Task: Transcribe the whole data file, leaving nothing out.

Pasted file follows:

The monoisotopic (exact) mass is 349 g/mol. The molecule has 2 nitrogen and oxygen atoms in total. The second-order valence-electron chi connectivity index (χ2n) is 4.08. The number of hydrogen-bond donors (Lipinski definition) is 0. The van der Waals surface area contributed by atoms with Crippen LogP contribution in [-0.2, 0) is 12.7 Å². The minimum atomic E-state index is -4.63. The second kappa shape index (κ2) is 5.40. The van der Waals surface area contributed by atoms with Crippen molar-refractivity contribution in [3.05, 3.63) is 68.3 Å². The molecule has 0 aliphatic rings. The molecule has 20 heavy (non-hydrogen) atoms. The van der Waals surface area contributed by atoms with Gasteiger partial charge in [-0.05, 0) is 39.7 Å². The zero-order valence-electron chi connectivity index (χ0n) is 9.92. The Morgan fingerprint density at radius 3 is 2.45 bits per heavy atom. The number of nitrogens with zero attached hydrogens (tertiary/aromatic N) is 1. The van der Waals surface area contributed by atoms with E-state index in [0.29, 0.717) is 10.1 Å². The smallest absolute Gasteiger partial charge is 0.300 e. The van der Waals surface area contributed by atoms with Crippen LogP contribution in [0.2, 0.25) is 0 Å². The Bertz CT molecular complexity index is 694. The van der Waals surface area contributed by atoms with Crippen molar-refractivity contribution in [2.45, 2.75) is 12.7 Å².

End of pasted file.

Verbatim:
The monoisotopic (exact) mass is 349 g/mol. The molecule has 2 nitrogen and oxygen atoms in total. The second-order valence-electron chi connectivity index (χ2n) is 4.08. The number of hydrogen-bond donors (Lipinski definition) is 0. The van der Waals surface area contributed by atoms with Crippen LogP contribution in [-0.2, 0) is 12.7 Å². The minimum atomic E-state index is -4.63. The second kappa shape index (κ2) is 5.40. The van der Waals surface area contributed by atoms with Crippen molar-refractivity contribution in [3.05, 3.63) is 68.3 Å². The molecule has 0 aliphatic rings. The molecule has 20 heavy (non-hydrogen) atoms. The van der Waals surface area contributed by atoms with Gasteiger partial charge in [-0.05, 0) is 39.7 Å². The zero-order valence-electron chi connectivity index (χ0n) is 9.92. The Morgan fingerprint density at radius 3 is 2.45 bits per heavy atom. The number of nitrogens with zero attached hydrogens (tertiary/aromatic N) is 1. The van der Waals surface area contributed by atoms with E-state index in [0.29, 0.717) is 10.1 Å². The smallest absolute Gasteiger partial charge is 0.300 e. The van der Waals surface area contributed by atoms with Crippen LogP contribution in [0.2, 0.25) is 0 Å². The Bertz CT molecular complexity index is 694. The van der Waals surface area contributed by atoms with Crippen molar-refractivity contribution in [2.45, 2.75) is 12.7 Å².